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A Father’s Grief
On September 13th 1918, Captain Robert Bartholomew suffered a sudden nervous breakdown after reading his son’s name in a newspaper casualty list. His only child, nineteen-year old Private Verne Lyle Bartholomew, had been killed in action at Hangard Wood on August 8th 1918. Unable to carry on with his administrative duties in England, the elder Bartholomew fell into a malaise and was hospitalized with neurasthenia one month later. A medical board recorded, “He is suffering from severe depression following the mental shock of the news.”1
Although many historical studies of the First World War have detailed the psychological stress and trauma endured by frontline soldiers, more research is also needed into the mental and emotional effect of the war on those on the home front in England and Canada. To what extent did deaths of sons shape the ways in which the older generation of fathers interpreted the conflict? How did these reactions affect notions of masculinity, duty and patriotism for men too old to see active service themselves? For fathers who had enthusiastically championed the war, the death of a son exposed an underlying tension between public rhetoric and private grief.
Robert Bartholomew was a forty-seven year old editor of the Conservative Cookshire Chronicle when he enlisted with the 117th (Eastern Townships) Battalion as paymaster in December 1915. The Quebec-born widower’s son had already enlisted, and transferred into his father’s unit. After the breakup of the battalion in England in early 1917, father and son were separated; the former joined the Canadian Army Pay Corps in England while the latter went to the 14th Battalion in France. Due to his newspaper publishing experience in civilian life, the elder Bartholomew became editor of the Canadian Hospital News magazine in May 1917. In each weekly issue, Cpt. Bartholomew’s editorial commentary usually interpreted the war as a defence of civilization against Germany, “the most hypocritical and brutal monster known to history.”2
In the Christmas 1917 edition of the Hospital News, Bartholomew explained that fathers and mothers of dead soldiers, “notwithstanding their sorrow and pain, will be able to look back with a feeling of pride and say: ‘They died for God, for King and Country.’”3 Seven months later, Bartholomew’s views were tested when he learned his own teenaged boy was now “sleeping beneath the soil of France.” 4 On reading the death notice, Bartholomew collapsed. Doctors later attributed the debilitating shock to continuous overwork over the course of two years. Many of his symptoms including, “loss of concentration, loss of memory, general nervousness and marked depression,” paralleled the symptoms of shell-shocked soldiers on the front.5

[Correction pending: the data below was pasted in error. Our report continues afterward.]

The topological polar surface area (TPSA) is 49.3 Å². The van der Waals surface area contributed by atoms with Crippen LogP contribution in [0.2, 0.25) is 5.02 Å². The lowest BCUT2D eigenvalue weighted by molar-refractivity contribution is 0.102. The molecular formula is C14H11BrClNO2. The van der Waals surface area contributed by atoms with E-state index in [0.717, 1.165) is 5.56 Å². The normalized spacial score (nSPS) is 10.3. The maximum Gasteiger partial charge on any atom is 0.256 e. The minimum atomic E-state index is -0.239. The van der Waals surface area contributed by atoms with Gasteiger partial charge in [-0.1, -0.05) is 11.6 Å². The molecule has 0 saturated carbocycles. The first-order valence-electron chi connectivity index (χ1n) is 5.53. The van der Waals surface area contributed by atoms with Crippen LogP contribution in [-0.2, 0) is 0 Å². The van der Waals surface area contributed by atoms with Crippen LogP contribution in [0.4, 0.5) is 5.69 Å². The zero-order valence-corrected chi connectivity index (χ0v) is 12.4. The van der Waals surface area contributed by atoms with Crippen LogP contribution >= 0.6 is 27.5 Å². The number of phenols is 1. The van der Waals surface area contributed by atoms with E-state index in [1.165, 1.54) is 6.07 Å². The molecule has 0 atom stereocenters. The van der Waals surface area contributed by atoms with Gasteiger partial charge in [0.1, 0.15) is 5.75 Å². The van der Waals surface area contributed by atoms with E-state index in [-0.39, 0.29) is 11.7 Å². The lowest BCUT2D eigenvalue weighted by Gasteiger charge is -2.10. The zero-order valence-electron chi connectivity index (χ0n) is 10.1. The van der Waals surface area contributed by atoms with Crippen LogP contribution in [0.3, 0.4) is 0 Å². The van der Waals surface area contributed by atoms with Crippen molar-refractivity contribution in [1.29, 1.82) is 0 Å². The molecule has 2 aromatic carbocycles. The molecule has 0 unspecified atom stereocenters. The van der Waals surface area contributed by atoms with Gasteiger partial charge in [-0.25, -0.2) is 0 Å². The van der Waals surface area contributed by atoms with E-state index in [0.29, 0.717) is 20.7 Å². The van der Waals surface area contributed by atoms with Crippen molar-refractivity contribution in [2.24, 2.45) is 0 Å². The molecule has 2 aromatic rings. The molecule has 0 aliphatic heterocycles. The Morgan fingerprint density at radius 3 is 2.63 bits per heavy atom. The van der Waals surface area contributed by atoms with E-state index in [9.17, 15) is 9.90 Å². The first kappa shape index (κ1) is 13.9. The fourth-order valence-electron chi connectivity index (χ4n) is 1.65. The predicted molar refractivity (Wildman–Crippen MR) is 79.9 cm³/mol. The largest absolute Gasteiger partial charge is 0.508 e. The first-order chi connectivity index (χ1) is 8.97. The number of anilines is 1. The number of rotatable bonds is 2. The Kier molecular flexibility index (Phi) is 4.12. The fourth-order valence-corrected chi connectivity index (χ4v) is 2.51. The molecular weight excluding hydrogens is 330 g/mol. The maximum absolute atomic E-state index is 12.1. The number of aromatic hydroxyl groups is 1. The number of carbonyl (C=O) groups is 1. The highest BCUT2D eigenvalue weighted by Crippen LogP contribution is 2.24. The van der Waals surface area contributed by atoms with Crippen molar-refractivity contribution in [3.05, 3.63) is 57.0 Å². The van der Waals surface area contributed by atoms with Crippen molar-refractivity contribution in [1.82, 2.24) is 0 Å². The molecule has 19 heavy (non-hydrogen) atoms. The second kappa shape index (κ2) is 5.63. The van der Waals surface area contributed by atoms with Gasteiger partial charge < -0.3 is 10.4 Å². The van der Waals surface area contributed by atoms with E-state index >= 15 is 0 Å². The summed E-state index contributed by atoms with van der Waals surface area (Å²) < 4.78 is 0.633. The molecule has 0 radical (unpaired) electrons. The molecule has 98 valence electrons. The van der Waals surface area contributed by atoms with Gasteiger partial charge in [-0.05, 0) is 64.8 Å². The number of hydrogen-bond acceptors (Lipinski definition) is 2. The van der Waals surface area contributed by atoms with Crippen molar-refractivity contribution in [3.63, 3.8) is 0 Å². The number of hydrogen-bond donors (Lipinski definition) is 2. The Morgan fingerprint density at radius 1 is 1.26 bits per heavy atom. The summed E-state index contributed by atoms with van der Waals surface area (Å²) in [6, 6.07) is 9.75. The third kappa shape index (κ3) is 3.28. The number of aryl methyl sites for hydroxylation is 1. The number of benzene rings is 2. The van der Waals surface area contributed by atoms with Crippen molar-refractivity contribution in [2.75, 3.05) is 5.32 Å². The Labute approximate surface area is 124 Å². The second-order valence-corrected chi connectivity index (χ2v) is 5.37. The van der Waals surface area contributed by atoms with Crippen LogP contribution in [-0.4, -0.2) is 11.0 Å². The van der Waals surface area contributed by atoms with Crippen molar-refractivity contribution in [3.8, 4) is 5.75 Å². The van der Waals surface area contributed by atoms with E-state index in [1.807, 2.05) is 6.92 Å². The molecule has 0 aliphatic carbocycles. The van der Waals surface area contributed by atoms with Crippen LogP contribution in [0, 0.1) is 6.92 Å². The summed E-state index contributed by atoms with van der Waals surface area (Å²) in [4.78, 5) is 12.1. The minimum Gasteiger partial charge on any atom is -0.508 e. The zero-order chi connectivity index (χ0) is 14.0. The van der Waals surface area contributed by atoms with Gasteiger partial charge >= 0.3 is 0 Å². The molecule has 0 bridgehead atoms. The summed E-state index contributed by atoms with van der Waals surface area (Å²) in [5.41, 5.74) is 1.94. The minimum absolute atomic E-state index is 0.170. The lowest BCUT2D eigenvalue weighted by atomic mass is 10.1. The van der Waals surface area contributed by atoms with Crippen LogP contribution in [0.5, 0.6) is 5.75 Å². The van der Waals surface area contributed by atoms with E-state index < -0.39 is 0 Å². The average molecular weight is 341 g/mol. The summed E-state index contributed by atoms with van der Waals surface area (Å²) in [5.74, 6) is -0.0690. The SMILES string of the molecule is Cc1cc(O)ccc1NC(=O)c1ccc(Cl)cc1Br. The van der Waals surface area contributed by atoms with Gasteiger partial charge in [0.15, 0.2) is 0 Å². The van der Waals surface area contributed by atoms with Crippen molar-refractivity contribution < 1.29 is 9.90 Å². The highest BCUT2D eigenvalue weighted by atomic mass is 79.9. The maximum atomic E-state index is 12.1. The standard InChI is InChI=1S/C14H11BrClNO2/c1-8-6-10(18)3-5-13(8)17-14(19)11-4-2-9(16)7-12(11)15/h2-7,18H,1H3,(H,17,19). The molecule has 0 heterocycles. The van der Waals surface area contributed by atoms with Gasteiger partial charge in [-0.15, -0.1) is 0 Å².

One week later, the September 21st Hospital News editorial, entitled “When the News Comes,” considered the emotional toll military death notices had on families at home. Despite “continually trying to school ourselves in order to be prepared to meet the worst,” the writer admitted, “It gives us such a shock that we can scarcely realize it in time.” Written either by Bartholomew himself or, given his shaken state, by his new assistant editor Corporal T. W. McCafferty, the article nevertheless reassured readers that the deaths had not been in vain. The editorial quickly shifted away from pessimism to strike a jingoistic tone. It declared Canada’s “sons have died by thousands and will continue to die by thousands if necessary, until victory is assured.” The writer called for not just the conquest of Germany but also for total retribution against the “hordes of savages.”6
In contrast to the patriotic certainty contained in the editorial, medical reports of Bartholomew’s condition depicted a shattered man. Doctors noted, “He is very uncertain of his actions, wandering about from place to place with no particular object in view and forgetting what he started to do.”7 Months earlier, as the Hospital News editor, Bartholomew had emphasized the crucial importance of relentless cheerfulness to winning the war, writing, “we must bury our individual troubles and keep smiling all the time.”8 “In other editions, he had called on readers not to be pessimistic lest they discourage those whose “nerves strained to the highest tension” were awaiting news from a family member in uniform.9 Unable to live up to his own optimistic, cheerful ideal in the wake of his son’s death, Bartholomew was admitted to the Granville Canadian Special Hospital at Buxton on October 10th 1918. Two weeks later, the Canadian Hospital News ceased publication. The final edition summed up the fate of the magazine “in three words, ‘Killed in Action.’”10 Invalided to Canada after the armistice, Bartholomew continued to be treated in hospital until 1920. His emotional suffering had also produced physical ailments and bodily pains.
The experience of Captain Bartholomew illustrates the conflicted feelings of a father struggling to find meaning in a war that cost him his only son. As the Hospital News editor, Bartholomew articulated the popular mythology of the war as a noble crusade, and prescribed the appropriate behaviour and temperament for men on the home front and behind the lines. Supporting the war effort was the priority. Fathers needed to project enthusiasm and cheerfulness despite anxiety or personal tragedy. But when confronted with the loss of his son, Bartholomew fell into depression and indicated the fragility of this type of patriotic and masculine rhetoric. What comfort Bartholomew drew from the slogan, “They died for God, for King and Country” is unknown, but his nervous breakdown suggests that genuine patriotic zeal was no match for the profundity of personal loss.